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The rape of innocence

The rape of innocence
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The right place for toddlers and small girls is play pens and pre-schools, not hospitals. But, every day, an increasing number of innocent children...

The right place for toddlers and small girls is play pens and pre-schools, not hospitals. But, every day, an increasing number of innocent children are ending up on hospital beds, not because they are involved in accidents or down with serious illnesses but because of a disease called juvenile rape spreading fast among men of all ages across the country.

The recent brutal rape of a five-year-old by a neighbour and his friend in Delhi and similar incidents being reported from other areas speak volumes about rape of children as little as a few months old, mostly by known males. In some cases, the bodies were thrown into the bush or dumped in a bin after the beastly act.

Why is there a sudden spurt in juvenile molestations? Is it because the media is reporting such cases more openly or parents of the victims are going to the police to complain against the perpetrators of the crime when social taboos and community curbs had curbed them from doing so in earlier days? Either way, the incidence of child-rape has been increasing along with sexual crimes against women.

According to a report by the Asian Centre for Human Rights, a total of 48,338 child rape cases were recorded between 2001 and 2011. It was a 336 per cent rise from 2,113 to 7,112 in that decade. Since the figures were based on National Crime Records Bureau, they were official. Unofficially, there might have been thousands of cases unreported and unaccounted for, particularly from rural areas where the poor man's voice is seldom heard. Even if we go by the official statistics, child rapes have been substantially increasing and the trend seems to have intensified in the last couple of years if daily reports are any indication.

It is a cause for concern and is symptomatic of many ills that are creeping into society. The increasing incidence also exposes the government and law-enforcing agencies' inability to nab the culprits and book them as soon as possible. Even if the rapists are caught, it takes ages for the courts to punish them, and in many cases they get away with simple fines and a few years of imprisonment. While the offenders lead normal life, the victims, traumatized by the events, lead a sullied life. In the absence of rehabilitation programmes, they often face social boycott by own family and community members. The stigma stuck to the rape victims will become so unbearable for them that they often think of ending their lives.

These are all psycho-sociological aspects of a life ruined in the early stages of development. Who is responsible for the plight of girls? Obviously, the rapists who robbed them of their innocence when they were too young even to realize what it was all about; the society which is increasingly failing to inculcate moral values among the young, the law enforcers who are corrupt and act only when people with political and financial clout goad them into action and the laws that are lax and not stringent enough to be deterrents and strike fear among the offenders. Individually and collectively, all are responsible and in a way they are failing the system that is supposed to protect and safeguard the innocence of girl child.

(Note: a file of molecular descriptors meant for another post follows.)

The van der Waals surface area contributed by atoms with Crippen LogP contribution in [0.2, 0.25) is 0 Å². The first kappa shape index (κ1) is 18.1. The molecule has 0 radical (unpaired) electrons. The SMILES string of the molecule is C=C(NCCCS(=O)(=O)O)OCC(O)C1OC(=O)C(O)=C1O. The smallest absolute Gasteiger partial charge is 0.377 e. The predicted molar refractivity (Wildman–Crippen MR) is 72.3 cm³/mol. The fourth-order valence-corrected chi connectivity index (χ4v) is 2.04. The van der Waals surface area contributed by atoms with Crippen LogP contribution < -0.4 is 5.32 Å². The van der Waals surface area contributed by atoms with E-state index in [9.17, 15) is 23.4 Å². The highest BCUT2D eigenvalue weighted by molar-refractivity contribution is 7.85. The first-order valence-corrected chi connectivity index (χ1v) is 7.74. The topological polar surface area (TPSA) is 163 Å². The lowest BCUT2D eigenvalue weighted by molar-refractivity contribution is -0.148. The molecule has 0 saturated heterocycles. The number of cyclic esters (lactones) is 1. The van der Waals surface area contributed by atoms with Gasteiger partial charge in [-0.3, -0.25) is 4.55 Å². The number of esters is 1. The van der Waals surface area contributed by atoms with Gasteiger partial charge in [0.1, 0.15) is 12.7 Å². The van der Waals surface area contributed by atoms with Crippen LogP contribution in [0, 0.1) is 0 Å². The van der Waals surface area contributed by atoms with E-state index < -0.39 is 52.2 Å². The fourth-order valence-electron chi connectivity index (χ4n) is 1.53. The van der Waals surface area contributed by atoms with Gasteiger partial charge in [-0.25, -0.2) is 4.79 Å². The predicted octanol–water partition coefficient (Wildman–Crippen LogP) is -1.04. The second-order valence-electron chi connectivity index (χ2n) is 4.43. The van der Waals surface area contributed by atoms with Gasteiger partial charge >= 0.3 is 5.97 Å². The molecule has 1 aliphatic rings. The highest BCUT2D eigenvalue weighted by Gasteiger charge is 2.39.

As a result, fear psychosis is spreading among ordinary people. They are afraid of sending girls to schools alone; everyone � from school bus driver to watchman of the building and neighbour -- is becoming a potential sex fiend; an uncle can suddenly turn into a rapist; a grandpa can be overtaken by lusty desires and try to satisfy them by luring a little girl from neighbourhood; and so on. In other words, the trust quotient is at stake and it doesn't portend well for the polity.

Remedial measures need to be taken before it goes out of hand at all levels. While politicians are worried over civil unrest that surfaces whenever there is a strong case for mass action like in the gang-rape of Nirbhay in December last and the five-year-old last week in Delhi, little has been done to stem the rot. On the other hand, their insensitive and asinine statements further estrange them from the people. Their general thinking is once new laws had been made post Nirbhaya incident, the law would take its own course to tackle sexual offences against women, including paedophiles and child-rapists.

It does, of course. But a grey area that needs to be looked at and given serious attention to is how to prevent child-rapes, particularly among economically lower classes which are found to be more vulnerable and whose children are exploited in every way. To deal with such offences, stringent punishments that are exemplary are the only way. If the intending offenders have no fear of law, it should be conveyed through tough sentences to culprits. A suggestion often touted by mothers and activists is to name and shame them wherever they go instead of throwing them into jail for a few years hoping to reform them.

It may have limited effect. A better option, probably, is to set up special courts to try child rapists under the new law. At the same time, the police too should be educated about the sensitivities of the cases involving girl children and their sensibilities and how important it is to file reports and swing into action when a child rape is brought to their notice.

Only collective responsible action will help protect the innocence of juvenile girls from being raped by brutes prowling among us. Mere statements of sympathy and monetary compensations won't heal the wounds of small girls caused by uncouth men.

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